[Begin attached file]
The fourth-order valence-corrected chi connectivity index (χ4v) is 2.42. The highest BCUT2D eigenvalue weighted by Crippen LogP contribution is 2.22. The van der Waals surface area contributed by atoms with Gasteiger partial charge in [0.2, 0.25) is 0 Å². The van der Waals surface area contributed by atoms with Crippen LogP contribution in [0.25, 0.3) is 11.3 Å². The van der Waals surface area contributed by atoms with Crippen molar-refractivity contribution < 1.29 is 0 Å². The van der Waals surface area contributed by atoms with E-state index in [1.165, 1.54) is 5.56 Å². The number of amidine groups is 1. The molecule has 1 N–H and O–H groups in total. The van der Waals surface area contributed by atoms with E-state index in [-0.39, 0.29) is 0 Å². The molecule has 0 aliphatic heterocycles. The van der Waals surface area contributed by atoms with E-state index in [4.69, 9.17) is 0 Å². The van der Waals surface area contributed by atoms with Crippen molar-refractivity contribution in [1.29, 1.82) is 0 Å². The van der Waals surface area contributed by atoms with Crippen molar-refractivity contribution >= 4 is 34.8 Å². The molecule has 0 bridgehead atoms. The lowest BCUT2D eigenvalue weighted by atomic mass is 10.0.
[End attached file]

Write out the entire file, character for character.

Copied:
The fourth-order valence-corrected chi connectivity index (χ4v) is 2.42. The highest BCUT2D eigenvalue weighted by Crippen LogP contribution is 2.22. The van der Waals surface area contributed by atoms with Gasteiger partial charge in [0.2, 0.25) is 0 Å². The van der Waals surface area contributed by atoms with Crippen LogP contribution in [0.25, 0.3) is 11.3 Å². The van der Waals surface area contributed by atoms with Crippen molar-refractivity contribution < 1.29 is 0 Å². The van der Waals surface area contributed by atoms with E-state index in [1.165, 1.54) is 5.56 Å². The number of amidine groups is 1. The molecule has 1 N–H and O–H groups in total. The van der Waals surface area contributed by atoms with E-state index in [-0.39, 0.29) is 0 Å². The molecule has 0 aliphatic heterocycles. The van der Waals surface area contributed by atoms with E-state index in [4.69, 9.17) is 0 Å². The van der Waals surface area contributed by atoms with Crippen molar-refractivity contribution in [1.29, 1.82) is 0 Å². The van der Waals surface area contributed by atoms with Crippen molar-refractivity contribution >= 4 is 34.8 Å². The molecule has 0 bridgehead atoms. The lowest BCUT2D eigenvalue weighted by atomic mass is 10.0.